Monday, May 30, 2011

Beef Brisket on the Gas Grill


I think brisket is one of the best meats on the grill.  Cooked low and slow over hardwood charcoal and hickory wood, it takes on the flavor of wood and smoke and its meat becomes succulently tender and unforgettable.

My smoker of choice is the Big Green Egg (brisket on the Big Green Egg recipe here), but today I used our Weber Genesis gas grill.  While we lost some of the smoke flavor, this brisket was mind-blowingly good.  It's completely worth making, particularly if you are more familiar with or want the convenience of your gas grill.

The recipe is below, but here are some general tips that work for me:

1) When you get your brisket, ask the butcher not to trim it.  Score the fat in a crosshatch pattern before seasoning. Cook fat side up. The fat bastes the meat while it's cooking, and that's a good thing.

2) Dry rub all the way! I use Penzey's BBQ 3000 seasoning, but any mixed rub will do. Generously season (don't be shy!) and massage it into the meat. I probably use a couple tbs. or more of rub.  If I don't have any rub, I will generously season the brisket with paprika, a little chili powder, onion powder, garlic powder, cumin, kosher salt, pepper, and brown sugar. I don't even bother mixing the rub together.  I just sprinkle the spices in different layers.

3) If you think of it, dry rub the meat the night before, put it in a Ziploc bag, and let it season overnight.  If you don't remember, no worries.  Just dry rub before cooking and go.

4) Even if you're using a gas grill, some smoke is nice.  Take a couple handfuls of hickory chips and soak in water for 30 minutes.  Place drained chips in a foil pouch, poke holes in the top and follow your grill's instructions on where to put the pouch so that it will smoke.  On our Weber, we put the packet under the grill grate and on top of one of the flavorizer bars that is lit.  You can replace the pouch every hour with a new pouch if you want.  We didn't bother this time around, and the brisket was still fantastic.

5) Get the grill to an even temp of 275 degrees.  On our Weber, we turn the outermost left and right burners on and place the brisket, fat side up, in the center of the grill.  The heat acts like a convection oven and the brisket, b/c no direct heat is under it, slowly browns and burnishes without burning.  You don't even need to flip it.  If your grill doesn't work this way, you need to watch it.  You may want to cook it uncovered the first hour as the wood chips are smoking, and then if you think it's in danger of burning, wrap it in foil and cook it the rest of the way.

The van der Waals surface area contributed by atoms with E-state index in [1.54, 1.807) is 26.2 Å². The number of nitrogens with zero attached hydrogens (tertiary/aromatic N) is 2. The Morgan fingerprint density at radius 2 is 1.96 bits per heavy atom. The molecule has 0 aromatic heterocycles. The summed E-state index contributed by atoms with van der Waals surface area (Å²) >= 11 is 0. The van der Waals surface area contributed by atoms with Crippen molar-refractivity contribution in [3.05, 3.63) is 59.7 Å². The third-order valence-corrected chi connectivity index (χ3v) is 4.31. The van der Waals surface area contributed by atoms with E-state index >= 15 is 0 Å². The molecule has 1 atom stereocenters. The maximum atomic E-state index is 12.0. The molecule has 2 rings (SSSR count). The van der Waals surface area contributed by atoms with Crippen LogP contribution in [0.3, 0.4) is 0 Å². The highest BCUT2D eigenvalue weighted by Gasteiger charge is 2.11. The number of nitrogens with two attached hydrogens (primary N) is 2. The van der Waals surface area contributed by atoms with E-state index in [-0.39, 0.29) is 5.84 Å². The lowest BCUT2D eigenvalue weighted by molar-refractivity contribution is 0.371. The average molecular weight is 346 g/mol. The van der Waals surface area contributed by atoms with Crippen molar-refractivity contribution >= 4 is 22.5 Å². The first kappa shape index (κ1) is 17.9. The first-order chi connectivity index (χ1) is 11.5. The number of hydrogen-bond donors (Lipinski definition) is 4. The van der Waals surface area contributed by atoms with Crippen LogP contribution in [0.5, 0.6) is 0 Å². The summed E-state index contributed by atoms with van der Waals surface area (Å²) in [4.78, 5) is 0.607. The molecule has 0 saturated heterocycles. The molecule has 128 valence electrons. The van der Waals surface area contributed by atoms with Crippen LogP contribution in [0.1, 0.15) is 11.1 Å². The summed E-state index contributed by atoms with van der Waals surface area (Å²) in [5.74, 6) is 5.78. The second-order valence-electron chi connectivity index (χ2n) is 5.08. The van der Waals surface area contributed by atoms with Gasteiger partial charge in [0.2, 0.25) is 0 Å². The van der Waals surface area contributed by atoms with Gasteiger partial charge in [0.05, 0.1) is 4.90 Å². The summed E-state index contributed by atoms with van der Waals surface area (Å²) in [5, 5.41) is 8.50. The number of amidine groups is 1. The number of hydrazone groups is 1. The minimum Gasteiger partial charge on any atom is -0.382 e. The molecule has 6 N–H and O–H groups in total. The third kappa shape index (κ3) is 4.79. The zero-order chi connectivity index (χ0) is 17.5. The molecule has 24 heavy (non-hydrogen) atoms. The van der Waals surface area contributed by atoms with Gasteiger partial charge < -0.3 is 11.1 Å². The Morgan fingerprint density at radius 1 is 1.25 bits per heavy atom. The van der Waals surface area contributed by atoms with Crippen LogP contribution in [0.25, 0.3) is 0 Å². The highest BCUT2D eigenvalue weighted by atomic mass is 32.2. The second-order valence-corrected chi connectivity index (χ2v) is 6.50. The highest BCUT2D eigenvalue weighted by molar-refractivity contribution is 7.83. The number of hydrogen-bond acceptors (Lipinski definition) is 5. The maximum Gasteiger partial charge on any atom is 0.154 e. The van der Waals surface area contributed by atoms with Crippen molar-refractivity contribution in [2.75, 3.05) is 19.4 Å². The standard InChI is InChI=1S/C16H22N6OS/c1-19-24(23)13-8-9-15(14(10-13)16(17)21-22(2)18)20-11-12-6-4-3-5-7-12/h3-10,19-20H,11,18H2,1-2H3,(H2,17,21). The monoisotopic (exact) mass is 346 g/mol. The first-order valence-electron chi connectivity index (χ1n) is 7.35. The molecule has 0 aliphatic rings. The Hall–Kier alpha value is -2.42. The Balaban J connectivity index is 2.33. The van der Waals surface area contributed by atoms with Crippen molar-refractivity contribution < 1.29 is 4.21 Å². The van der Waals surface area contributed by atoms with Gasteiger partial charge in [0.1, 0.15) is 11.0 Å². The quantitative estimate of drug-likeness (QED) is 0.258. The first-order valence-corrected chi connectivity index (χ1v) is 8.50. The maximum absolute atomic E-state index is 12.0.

6) Get a meat thermometer.  The meat is ready when it's an internal temp of 197 degrees. We have one of those meat thermometers that has a probe that goes into the meat and into the oven/grill, and the thermometer can sit on the counter and continuously show the temp.  It's very convenient.

7) Be prepared to have your time thrown off.  The first time I made this brisket, it took 4-5 hours to get to temp.  This time around, it took around 7 hours to get to temp.  Maybe it's a difference between the Big Green Egg and the Weber, but there shouldn't be a difference if I'm cooking at the same temperature.  It's a mystery. By the way, if you want to cook it at a higher temp, say 300 or 325 degrees, it will take less time.  It'll still be great.

8) When the brisket is done, wrap it in foil and let it rest for 30 minutes.  Cut in thin slices against the grain. 

9) Prepare to go to heaven when you put the brisket in your mouth!

Postscript: It's a few weeks later, and I'm cooking another brisket, but since I'm trying to get the brisket to cook faster (okay, I'm last minute), I put it in a foil packet with some beer to see what happens.  I found this link after the fact, and I guess this is a variation on the "Texas crutch." This is an informative article, so I recommend reading it if you're interested in cooking brisket.

Beef Brisket on the Gas Grill

3-6 lb. beef brisket, untrimmed of fat
Penzey's BBQ 3000 seasoning or other mixed rub
Hickory chips
Meat thermometer
4-7 hours worth of time on the grill

Preferably the day before, score the fat layer on the brisket in a crosshatch pattern.  Generously season both sides of the brisket with dry rib rub and massage it into the meat. I probably use a couple tbs. or more of rub.  If you're doing this the night before, put it in a Ziploc bag, and let it season overnight.  If you are doing this the day of, place the seasoned meat on a plate or baking sheet and leave on the counter while you're doing your next steps (another 30 minutes).  It's all right, even preferable, for the meat to come to room temperature.

Put a couple handful of hickory chips in a bowl with water and soak for 30 minutes. After they have soaked, put the drained chips onto a piece of foil and make it into a packet.  Poke holes in the top with a fork, so that the smoke can come out.